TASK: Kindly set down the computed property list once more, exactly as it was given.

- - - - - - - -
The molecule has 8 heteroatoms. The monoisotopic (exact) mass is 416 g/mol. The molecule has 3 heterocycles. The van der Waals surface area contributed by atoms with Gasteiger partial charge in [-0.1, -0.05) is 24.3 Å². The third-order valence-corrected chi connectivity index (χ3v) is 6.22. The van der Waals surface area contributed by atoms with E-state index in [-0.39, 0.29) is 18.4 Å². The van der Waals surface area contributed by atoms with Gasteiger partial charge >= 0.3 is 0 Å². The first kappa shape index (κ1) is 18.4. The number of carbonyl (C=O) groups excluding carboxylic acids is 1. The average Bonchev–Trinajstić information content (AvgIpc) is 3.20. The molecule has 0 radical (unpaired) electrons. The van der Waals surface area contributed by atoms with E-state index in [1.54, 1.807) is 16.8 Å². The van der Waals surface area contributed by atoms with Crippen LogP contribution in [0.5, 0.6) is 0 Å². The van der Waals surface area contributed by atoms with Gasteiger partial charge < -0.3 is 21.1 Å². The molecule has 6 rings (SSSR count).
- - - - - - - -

The molecule has 8 heteroatoms. The monoisotopic (exact) mass is 416 g/mol. The molecule has 3 heterocycles. The van der Waals surface area contributed by atoms with Gasteiger partial charge in [-0.1, -0.05) is 24.3 Å². The third-order valence-corrected chi connectivity index (χ3v) is 6.22. The van der Waals surface area contributed by atoms with E-state index in [-0.39, 0.29) is 18.4 Å². The van der Waals surface area contributed by atoms with Gasteiger partial charge >= 0.3 is 0 Å². The first kappa shape index (κ1) is 18.4. The number of carbonyl (C=O) groups excluding carboxylic acids is 1. The average Bonchev–Trinajstić information content (AvgIpc) is 3.20. The molecule has 0 radical (unpaired) electrons. The van der Waals surface area contributed by atoms with E-state index in [1.54, 1.807) is 16.8 Å². The van der Waals surface area contributed by atoms with Crippen LogP contribution in [0.5, 0.6) is 0 Å². The van der Waals surface area contributed by atoms with Gasteiger partial charge < -0.3 is 21.1 Å². The molecule has 6 rings (SSSR count).